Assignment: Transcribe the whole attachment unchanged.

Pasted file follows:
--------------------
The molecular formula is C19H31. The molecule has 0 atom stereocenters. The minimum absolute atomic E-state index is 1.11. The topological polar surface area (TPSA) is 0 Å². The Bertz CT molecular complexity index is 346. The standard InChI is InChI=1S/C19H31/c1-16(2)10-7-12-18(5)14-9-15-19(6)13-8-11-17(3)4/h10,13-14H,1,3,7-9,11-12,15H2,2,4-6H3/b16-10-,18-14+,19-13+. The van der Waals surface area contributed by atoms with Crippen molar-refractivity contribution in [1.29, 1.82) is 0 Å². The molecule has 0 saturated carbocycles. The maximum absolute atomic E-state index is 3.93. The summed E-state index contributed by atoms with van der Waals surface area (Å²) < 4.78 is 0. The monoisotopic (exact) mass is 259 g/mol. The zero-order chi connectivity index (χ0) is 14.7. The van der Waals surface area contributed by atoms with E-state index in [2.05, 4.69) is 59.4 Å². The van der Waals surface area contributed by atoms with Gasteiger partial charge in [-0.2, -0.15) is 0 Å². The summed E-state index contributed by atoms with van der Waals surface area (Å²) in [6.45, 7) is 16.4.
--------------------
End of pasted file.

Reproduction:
The molecular formula is C19H31. The molecule has 0 atom stereocenters. The minimum absolute atomic E-state index is 1.11. The topological polar surface area (TPSA) is 0 Å². The Bertz CT molecular complexity index is 346. The standard InChI is InChI=1S/C19H31/c1-16(2)10-7-12-18(5)14-9-15-19(6)13-8-11-17(3)4/h10,13-14H,1,3,7-9,11-12,15H2,2,4-6H3/b16-10-,18-14+,19-13+. The van der Waals surface area contributed by atoms with Crippen molar-refractivity contribution in [1.29, 1.82) is 0 Å². The molecule has 0 saturated carbocycles. The maximum absolute atomic E-state index is 3.93. The summed E-state index contributed by atoms with van der Waals surface area (Å²) < 4.78 is 0. The monoisotopic (exact) mass is 259 g/mol. The zero-order chi connectivity index (χ0) is 14.7. The van der Waals surface area contributed by atoms with E-state index in [2.05, 4.69) is 59.4 Å². The van der Waals surface area contributed by atoms with Gasteiger partial charge in [-0.2, -0.15) is 0 Å². The summed E-state index contributed by atoms with van der Waals surface area (Å²) in [6.45, 7) is 16.4.